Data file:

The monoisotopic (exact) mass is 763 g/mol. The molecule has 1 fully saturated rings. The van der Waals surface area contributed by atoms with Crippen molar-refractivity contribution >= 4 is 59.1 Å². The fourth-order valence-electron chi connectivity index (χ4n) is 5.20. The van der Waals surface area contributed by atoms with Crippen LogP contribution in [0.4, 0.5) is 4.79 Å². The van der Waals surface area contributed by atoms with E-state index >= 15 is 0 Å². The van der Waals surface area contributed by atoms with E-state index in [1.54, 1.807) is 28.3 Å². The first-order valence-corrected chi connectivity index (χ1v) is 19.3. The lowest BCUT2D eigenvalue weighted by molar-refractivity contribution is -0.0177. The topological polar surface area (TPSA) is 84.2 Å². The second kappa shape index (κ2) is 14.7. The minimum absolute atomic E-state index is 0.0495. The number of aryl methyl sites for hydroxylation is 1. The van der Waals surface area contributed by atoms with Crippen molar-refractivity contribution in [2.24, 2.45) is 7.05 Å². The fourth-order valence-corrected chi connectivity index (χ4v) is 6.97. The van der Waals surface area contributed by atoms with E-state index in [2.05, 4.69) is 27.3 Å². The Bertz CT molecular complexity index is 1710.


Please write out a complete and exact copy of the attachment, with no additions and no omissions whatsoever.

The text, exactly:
The monoisotopic (exact) mass is 763 g/mol. The molecule has 1 fully saturated rings. The van der Waals surface area contributed by atoms with Crippen molar-refractivity contribution >= 4 is 59.1 Å². The fourth-order valence-electron chi connectivity index (χ4n) is 5.20. The van der Waals surface area contributed by atoms with Crippen LogP contribution in [0.4, 0.5) is 4.79 Å². The van der Waals surface area contributed by atoms with E-state index >= 15 is 0 Å². The van der Waals surface area contributed by atoms with E-state index in [1.54, 1.807) is 28.3 Å². The first-order valence-corrected chi connectivity index (χ1v) is 19.3. The lowest BCUT2D eigenvalue weighted by molar-refractivity contribution is -0.0177. The topological polar surface area (TPSA) is 84.2 Å². The second kappa shape index (κ2) is 14.7. The minimum absolute atomic E-state index is 0.0495. The number of aryl methyl sites for hydroxylation is 1. The van der Waals surface area contributed by atoms with Crippen molar-refractivity contribution in [2.24, 2.45) is 7.05 Å². The fourth-order valence-corrected chi connectivity index (χ4v) is 6.97. The van der Waals surface area contributed by atoms with E-state index in [2.05, 4.69) is 27.3 Å². The Bertz CT molecular complexity index is 1710.